ENJOYING LIFE IN BUSY TIMES
First published in 1988, the top-selling book Too Busy Not to Pray explores ways to nurture one’s spiritual side when life gets hectic. Perhaps we need a complementary book, Too Busy Not to Have Fun, to repurpose us for enjoying daily life inside and outside of work hours.
Whether you’re a stay-at-home parent of three preschoolers, or a middle school teacher struggling with the challenges of standardized testing, try these suggestions for protecting yourself (and the kids who are absorbing your attitudes) from fatigue and burnout.
Enjoy Your Work
Most working-age people spend one-third to three-fourths of their waking hours on job-related activities, housecleaning/DIY projects, and/or volunteer work. If something deserves that much of your time, isn’t it important enough to enjoy doing?
I’m not referring to watching television while cleaning, but to enjoying your actual work. If you can’t honestly say you value your duties for more than supporting the basic needs of life, maybe you’re at the wrong office or in the wrong field. Or you might simply have a negativity habit, which can be remedied by rethinking your daily approach:
- Know what you do best and what comes most naturally to you, and seek out projects that use those strengths.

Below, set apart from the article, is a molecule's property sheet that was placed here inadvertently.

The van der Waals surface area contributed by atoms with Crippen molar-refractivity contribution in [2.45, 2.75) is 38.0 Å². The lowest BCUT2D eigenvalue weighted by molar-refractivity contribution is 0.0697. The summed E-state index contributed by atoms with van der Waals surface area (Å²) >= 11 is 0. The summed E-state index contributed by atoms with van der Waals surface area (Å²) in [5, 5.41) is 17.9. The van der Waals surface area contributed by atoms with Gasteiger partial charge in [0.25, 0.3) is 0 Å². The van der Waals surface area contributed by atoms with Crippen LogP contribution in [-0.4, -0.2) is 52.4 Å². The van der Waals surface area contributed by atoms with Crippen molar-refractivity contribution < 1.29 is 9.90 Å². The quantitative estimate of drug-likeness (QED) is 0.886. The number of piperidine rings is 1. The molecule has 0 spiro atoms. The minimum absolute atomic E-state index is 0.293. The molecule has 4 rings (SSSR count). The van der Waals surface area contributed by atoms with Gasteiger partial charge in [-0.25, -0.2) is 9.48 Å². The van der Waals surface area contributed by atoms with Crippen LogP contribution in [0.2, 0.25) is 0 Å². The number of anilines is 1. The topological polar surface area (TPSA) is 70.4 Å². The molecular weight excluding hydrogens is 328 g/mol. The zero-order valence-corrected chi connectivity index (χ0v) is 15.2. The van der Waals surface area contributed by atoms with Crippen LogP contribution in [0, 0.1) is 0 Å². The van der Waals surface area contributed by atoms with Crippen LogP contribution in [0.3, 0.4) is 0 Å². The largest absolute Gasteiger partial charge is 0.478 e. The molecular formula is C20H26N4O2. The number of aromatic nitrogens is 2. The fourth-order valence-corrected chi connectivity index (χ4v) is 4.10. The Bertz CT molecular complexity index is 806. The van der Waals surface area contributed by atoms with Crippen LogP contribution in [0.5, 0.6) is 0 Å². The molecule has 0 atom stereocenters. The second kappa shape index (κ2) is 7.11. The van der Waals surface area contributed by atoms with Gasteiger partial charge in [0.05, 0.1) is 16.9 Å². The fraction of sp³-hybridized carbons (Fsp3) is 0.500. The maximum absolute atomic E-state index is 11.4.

- Seek new challenges and stretch your skill levels. “Coasting” and “ruts” are no fun for anyone.
- Get to know and like your coworkers—or if you work at home alone, plan regular “work-together” projects with people you like. The very existence of camaraderie makes any job more fun.
Save Time for Self and Family
Important as it is to enjoy your work, true life balance includes time for pure leisure—no matter how long your to-do list is.
- Once every week or two, schedule an hour for self-pampering, from soaking in a tub to savoring your favorite latte.
- Schedule fun time with your family (and without one eye on your smartphone) at least once a week. Don’t be the teacher whose own children grow up bitter because “she only had time for everyone else’s kids.”
- Don’t feel guilty for taking time to just sit and daydream. Idleness is sometimes called the devil’s workshop, but it can just as easily be a workshop for generating beneficial ideas.
Don’t Find Time, Make Time
If you read all the above muttering, “That sounds great—if I had time to take on anything new,” quit wishing that life would organize itself for your benefit, and get proactive. Make room for the new by unloading some of the old.
- Delegate your “boring, routine” duties to someone who actually enjoys them.
- Cut out all unnecessary screen time (don’t kid yourself—we all know most screen time is unnecessary).
- Resign from clubs and committees you were staying in solely from habit.
- If you’re thinking, “But if I don’t do this [thing you know at heart is wasting your time], who will?”—understand that your business is to employ your strengths. If it’s meant to be done, someone will show up to do it. If it’s not meant to be done, you’ve lost nothing. And you’ve gained more time for enjoying life by making life better for yourself and others!